The arguments that teachers make against merit pay are nothing new, according to Steven Malanga. When merit pay was introduced into American industry in the 1980s, many grumbled that the contributions of individual workers couldn't be measured. But while developing performance-pay systems that work takes time, many believe that the introduction of merit pay was crucial to the boost in productivity that American firms began to experience in the late 1980s. In an article in the latest City Journal, Steven Malanga examines how merit pay has been used in the private sector and how teachers in Cincinnati, Iowa, and Denver are experimenting with it today. Read "Why Merit Pay Will Improve Teaching," by Steven Malanga, City Journal, Summer 2001. Not available online; for more information about the magazine, see http://www.city-journal.org

Inasmuch as last week's column was about chickens (Chicken Littles, to be precise) it's fitting that this one is about canards-the loud-quacking kind-that need to be put out of their misery and cooked fast.

Roaming the education reform field, I've encountered many ridiculous statements hurled at those who seek major changes in the K-12 delivery system. My purpose here is to respond to a half dozen of the most absurd.

First canard: "You'd let anyone into the classroom to teach, without having them meet any external standards."

The truth: This canard is generally voiced by people who assume that the way to get better teachers for U.S. schools is to regulate entry ever more stringently via state certification and a requirement that everyone complete a state-approved and nationally-accredited training program. But why is this the only option? Private schools are free to hire whomever they like, as are many charter schools, and they seem to be doing fine. Why can't that freedom be extended to regular public schools as well? Each school should be able to select and deploy its own teaching team-and be held accountable for their classroom results. The state's role-here come the external standards-should be to ensure...

Two new working papers released by the National Bureau of Economic Research suggest that having high grading standards and grouping students by ability (i.e. tracking) lead to improvements in academic achievement. For more, see "Do High Grading Standards Affect Student Performance?" by David Figlio and Maurice Lucas at http://papers.nber.org/papers/W7985 and "School Choice and the Distributional Effects of Ability Tracking: Does Separation Increase Equality," by David Figlio and Marianne Page at http://papers.nber.org/papers/W8055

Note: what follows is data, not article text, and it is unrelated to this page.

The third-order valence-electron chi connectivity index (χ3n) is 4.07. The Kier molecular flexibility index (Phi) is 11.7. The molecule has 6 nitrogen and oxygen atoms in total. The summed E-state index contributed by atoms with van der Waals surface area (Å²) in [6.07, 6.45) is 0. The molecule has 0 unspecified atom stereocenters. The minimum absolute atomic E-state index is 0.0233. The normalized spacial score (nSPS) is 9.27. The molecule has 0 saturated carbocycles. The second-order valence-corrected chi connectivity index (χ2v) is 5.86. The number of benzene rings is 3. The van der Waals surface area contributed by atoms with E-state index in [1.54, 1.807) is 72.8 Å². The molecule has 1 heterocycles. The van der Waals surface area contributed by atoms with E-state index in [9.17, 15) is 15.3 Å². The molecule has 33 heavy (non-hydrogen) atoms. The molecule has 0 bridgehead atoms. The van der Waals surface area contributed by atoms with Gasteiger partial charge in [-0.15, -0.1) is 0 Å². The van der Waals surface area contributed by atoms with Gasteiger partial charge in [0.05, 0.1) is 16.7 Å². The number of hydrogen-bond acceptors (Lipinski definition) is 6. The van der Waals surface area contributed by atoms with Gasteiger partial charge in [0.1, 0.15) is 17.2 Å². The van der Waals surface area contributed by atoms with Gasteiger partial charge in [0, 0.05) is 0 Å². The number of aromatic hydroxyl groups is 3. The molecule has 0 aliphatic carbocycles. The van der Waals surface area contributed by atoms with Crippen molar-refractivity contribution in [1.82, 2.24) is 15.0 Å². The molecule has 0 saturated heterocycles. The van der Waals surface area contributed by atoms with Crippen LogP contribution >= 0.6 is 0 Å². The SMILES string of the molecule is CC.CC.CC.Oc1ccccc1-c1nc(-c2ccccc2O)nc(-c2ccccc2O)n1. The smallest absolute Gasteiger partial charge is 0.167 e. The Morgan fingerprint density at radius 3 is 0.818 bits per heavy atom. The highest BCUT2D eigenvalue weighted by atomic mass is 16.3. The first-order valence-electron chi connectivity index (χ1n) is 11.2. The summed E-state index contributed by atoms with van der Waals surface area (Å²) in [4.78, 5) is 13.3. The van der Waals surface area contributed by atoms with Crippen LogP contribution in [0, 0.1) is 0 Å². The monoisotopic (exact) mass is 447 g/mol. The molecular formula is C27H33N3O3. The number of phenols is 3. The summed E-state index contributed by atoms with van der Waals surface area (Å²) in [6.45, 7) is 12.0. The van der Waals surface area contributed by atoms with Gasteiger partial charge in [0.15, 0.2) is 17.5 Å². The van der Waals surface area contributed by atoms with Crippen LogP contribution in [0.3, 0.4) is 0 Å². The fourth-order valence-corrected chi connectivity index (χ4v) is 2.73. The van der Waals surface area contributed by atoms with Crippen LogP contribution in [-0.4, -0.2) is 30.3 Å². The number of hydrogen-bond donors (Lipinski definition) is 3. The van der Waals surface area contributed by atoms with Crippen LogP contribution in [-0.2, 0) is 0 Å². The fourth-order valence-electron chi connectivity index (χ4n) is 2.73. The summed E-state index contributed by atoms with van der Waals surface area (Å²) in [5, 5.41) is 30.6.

A long piece by Linda Perlstein in the Washington Post Magazine's Education Review issue explores how schools and teachers have lost our trust and how they might restore it. "Suspicious Minds," by Linda Perlstein, Washington Post Magazine, July 22, 2001. http://www.washingtonpost.com/wp-dyn/articles/A11086-2001Jul17.html

For the first time, the US has lost its world lead in college completion rates. The UK, New Zealand, Finland, and the Netherlands all have higher percentages of young adults with college degrees than we do. Jay Mathews considers whether we should be worried in "The New Completion Competition," Washington Post Magazine, July 22, 2001. http://www.nytimes.com/2001/07/23/nyregion/23SCHO.html?searchpv=day01

Caroline Hoxby wondered whether adopting report cards for schools causes a state to improve academic achievement. She examined state NAEP scores to see if there was any difference between states that adopted report card systems early on and states that were latecomers to the report card bandwagon. She found small but statistically significant gains for states after they began report card systems. For more, see "Testing is about Openness and Openness Works," by Caroline M. Hoxby, Hoover Weekly Essay, July 30, 2001. Essay available soon at http://www-hoover.stanford.edu/pubaffairs/we/default.html Data available at http://post.economics.harvard.edu/faculty/hoxby/papers.html